The soon-to-be-created Consumer Financial Protection Bureau has at least some Wall Street insiders worried. No, not the bank bigwigs or hedge fund managers. The latest hand-wringing comes from the advertising community, which worries that the new agency may create “overly cumbersome, cost-prohibitive and possibly even onerous requirements” for financial ads.
The new agency will have broad powers to regulate the financial services industry, and that includes requiring more disclosure of the terms consumers agree to when signing up for products and services. And, according to AdAge, this could extend to the way these services are marketed:
But the new bureau also has the power to make rules on consumer issues not covered by these laws, such as requiring more detailed information in ads or restricting the types of rates charged on payday loans, and observers say it could be some time before the extent of the bureau’s reach would be known.
One thing is certain: Regulators will have to grapple with defining what exactly constitutes an “abusive” practice, a term introduced in the new law that expands the current ban of false, deceptive and unfair advertising practices, [Dan Jaffe, exec VP-government relations for the Association of National Advertisers], said.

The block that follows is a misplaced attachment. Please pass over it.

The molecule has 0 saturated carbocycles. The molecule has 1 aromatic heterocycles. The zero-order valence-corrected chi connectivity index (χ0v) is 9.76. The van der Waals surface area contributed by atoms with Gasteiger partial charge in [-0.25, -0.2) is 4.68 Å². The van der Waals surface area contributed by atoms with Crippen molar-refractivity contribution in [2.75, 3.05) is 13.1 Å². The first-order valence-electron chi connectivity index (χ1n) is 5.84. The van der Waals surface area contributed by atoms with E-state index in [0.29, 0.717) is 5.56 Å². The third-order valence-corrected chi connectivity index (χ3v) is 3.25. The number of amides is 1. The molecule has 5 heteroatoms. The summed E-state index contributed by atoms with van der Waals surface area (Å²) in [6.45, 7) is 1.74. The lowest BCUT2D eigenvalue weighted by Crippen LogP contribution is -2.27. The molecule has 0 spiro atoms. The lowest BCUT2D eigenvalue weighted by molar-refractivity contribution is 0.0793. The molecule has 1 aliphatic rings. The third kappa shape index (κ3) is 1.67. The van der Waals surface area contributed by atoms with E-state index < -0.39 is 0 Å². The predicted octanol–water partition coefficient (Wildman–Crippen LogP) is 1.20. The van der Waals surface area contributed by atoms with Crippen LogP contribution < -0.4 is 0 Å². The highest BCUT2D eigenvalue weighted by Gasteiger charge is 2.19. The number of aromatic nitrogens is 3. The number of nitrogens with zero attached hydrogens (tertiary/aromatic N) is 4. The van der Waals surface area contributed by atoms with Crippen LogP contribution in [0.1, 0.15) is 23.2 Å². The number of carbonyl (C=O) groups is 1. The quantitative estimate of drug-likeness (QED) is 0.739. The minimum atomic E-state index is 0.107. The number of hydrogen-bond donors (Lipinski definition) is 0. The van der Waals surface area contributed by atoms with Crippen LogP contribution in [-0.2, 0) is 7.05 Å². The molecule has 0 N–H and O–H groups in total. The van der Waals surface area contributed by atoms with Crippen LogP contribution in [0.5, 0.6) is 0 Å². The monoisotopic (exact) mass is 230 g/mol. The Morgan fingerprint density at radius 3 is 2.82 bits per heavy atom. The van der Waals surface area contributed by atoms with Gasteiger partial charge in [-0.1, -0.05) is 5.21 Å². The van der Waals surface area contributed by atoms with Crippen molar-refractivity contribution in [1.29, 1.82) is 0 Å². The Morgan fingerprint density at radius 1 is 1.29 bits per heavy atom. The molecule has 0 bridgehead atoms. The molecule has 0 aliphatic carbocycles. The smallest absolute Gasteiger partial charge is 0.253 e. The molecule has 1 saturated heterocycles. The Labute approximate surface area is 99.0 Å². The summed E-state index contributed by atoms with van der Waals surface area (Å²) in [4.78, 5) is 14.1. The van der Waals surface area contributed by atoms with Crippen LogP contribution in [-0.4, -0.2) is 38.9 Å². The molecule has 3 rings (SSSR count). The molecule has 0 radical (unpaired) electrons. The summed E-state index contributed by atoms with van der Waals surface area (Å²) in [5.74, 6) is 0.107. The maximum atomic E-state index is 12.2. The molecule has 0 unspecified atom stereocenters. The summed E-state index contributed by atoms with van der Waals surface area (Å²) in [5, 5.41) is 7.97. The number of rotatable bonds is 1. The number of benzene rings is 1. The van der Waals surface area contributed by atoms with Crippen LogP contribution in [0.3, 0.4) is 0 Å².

“‘Abusive’ means something over and above what has been unfair and deceptive in the past,” Mr. Jaffe said. “It’s a much more elusive concept, and it’s going to have to be parsed out by the regulatory agencies — and also by the courts.”
For now, big financial firms are doing their best to adopt a what-me-worry attitude. Dan Marks of First Tennessee Bank told AdAge that his company keeps its customers because it offers “easy-to-understand products and transparent customer service.” Marks is, of course, the bank’s Chief Marketing Officer, if you didn’t already figure that out.
Advertising: Financial Firms Could See More Ad Curbs [Advertising Age - News]